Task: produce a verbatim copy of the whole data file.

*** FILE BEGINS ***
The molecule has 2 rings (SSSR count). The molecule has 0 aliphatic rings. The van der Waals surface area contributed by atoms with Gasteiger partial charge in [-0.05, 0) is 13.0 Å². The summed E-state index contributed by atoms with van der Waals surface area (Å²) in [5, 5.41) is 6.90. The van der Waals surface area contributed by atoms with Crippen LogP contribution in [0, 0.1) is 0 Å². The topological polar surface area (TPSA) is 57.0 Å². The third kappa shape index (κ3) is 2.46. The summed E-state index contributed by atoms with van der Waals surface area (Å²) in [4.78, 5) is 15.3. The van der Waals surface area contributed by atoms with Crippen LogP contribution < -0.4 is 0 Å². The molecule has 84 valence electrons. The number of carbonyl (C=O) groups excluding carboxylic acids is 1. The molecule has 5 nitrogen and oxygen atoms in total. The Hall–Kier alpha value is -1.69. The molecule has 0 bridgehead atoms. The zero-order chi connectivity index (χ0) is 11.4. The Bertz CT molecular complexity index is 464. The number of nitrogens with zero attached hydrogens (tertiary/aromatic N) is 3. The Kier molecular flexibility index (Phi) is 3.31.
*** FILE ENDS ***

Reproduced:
The molecule has 2 rings (SSSR count). The molecule has 0 aliphatic rings. The van der Waals surface area contributed by atoms with Gasteiger partial charge in [-0.05, 0) is 13.0 Å². The summed E-state index contributed by atoms with van der Waals surface area (Å²) in [5, 5.41) is 6.90. The van der Waals surface area contributed by atoms with Crippen LogP contribution in [0, 0.1) is 0 Å². The topological polar surface area (TPSA) is 57.0 Å². The third kappa shape index (κ3) is 2.46. The summed E-state index contributed by atoms with van der Waals surface area (Å²) in [4.78, 5) is 15.3. The van der Waals surface area contributed by atoms with Crippen LogP contribution < -0.4 is 0 Å². The molecule has 84 valence electrons. The number of carbonyl (C=O) groups excluding carboxylic acids is 1. The molecule has 5 nitrogen and oxygen atoms in total. The Hall–Kier alpha value is -1.69. The molecule has 0 bridgehead atoms. The zero-order chi connectivity index (χ0) is 11.4. The Bertz CT molecular complexity index is 464. The number of nitrogens with zero attached hydrogens (tertiary/aromatic N) is 3. The Kier molecular flexibility index (Phi) is 3.31.